On the left pedal...There are times (rock strewn trails,towards the end of a long ride,drops,etc) that I'm very thankfull it's there. Before the Fox,I had a budget 100mm Marzocchi w/ no lockout-it was fair,but I had no choice,before that,rigid,again no choice. This may not matter to some,but sometimes an old spinal injury bugs me,and I really appreciate being able to ride because of all the cooosh.
I don't guess this was really an answer,but a pro and con,if you will. Hope it helps
'11 Origin 8 700CX
'14 Surly Troll
I'm riding a rock shox and it still has 10+ mm of play when locked (plus a blow off). It is usually locked out. However, I'm certainly glad to have it when I'm headed down. With that said, it's on a monocog and the suspension fork doesn't weigh much more than the rigid. I don't see a downside.
I would much rather hear a pros and cons than someone telling me what they are doing is the best and what everyone else is doing is wrong
Originally Posted by longhaultrucker
Got single track/speed?
It kinda depends on what terrain you're riding. Out here on the Front Range, there's plenty of "texture" on the trails and plenty of downhill. I rode my steel fork 29er for about 8 months and got a little tired of getting beat up on the downhills. Now carbon may have been a little more comfortable, but there's no way a rigid fork is going to give you the confidence and comfort on a rocky downhill as a suspension fork.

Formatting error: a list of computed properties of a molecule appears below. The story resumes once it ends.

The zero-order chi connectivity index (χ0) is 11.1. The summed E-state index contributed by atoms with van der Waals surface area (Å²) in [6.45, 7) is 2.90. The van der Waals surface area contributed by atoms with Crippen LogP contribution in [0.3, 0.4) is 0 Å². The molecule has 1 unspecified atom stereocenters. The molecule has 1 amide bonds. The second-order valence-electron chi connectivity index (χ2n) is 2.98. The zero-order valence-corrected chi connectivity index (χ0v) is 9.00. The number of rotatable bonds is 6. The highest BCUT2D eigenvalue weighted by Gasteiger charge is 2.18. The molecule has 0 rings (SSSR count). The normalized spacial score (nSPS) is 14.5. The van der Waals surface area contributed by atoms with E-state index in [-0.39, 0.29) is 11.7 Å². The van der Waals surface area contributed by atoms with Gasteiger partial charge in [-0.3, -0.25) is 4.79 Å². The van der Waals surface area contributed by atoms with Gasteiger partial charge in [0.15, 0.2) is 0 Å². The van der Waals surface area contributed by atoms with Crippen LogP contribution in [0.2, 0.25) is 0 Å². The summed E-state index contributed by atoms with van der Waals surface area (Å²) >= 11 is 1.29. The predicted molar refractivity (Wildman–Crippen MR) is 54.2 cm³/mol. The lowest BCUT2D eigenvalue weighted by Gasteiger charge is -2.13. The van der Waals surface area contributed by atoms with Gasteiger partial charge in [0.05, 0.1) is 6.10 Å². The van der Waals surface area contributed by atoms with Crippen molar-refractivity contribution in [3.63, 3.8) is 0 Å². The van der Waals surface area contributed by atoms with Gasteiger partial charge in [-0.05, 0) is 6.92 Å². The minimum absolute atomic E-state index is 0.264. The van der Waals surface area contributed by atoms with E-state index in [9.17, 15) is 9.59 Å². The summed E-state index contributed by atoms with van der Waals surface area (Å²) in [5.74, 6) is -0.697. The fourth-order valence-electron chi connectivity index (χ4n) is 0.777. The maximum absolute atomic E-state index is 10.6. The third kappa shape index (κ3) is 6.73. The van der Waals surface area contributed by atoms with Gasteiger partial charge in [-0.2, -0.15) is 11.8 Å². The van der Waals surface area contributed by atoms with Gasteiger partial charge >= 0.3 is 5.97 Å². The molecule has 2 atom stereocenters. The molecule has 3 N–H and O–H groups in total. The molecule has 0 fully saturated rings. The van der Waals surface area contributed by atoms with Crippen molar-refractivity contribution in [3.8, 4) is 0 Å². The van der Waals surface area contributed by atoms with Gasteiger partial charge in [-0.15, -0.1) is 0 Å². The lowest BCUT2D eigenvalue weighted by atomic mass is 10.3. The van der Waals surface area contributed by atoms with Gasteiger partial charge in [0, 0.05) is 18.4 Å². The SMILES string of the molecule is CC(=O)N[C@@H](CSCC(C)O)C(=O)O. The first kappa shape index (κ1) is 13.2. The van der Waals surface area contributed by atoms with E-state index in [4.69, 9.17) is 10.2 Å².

It's a little more hassle to lock out the fork when hammering uphill and lockouts are not exactly 100% locked out. Having the option made a big difference for me. I still ride my rigid on the buff trails, but switch to the suspension forked bike for more technical trails.
That being said, if you're riding around locked out 100% of the time or the aesthetic of the rigid single speed is important to you, get a rigid fork. But, don't worry about the extra weight of the suspension fork. There are plenty of places to lose a few ounces for less money.
If weight is the only thing you are looking to save you are looking in the wrong place.
My carbon fork weighs 1.7 pounds so i am guessing i shaved 1-1.5 pounds off my bike but the first thing i did was buy a 2.55 front tire to soften things up a bit. The bike came with a kenda small block 8 and i am guessing the WTB Weirwolf ways at least a quarter pound more than the kenda.
I bought the bike used so the carbon fork was not my choice but i do really like it.
Chuckjoga...I guarantee my thoughts will change when i ride down apex and my hands are numb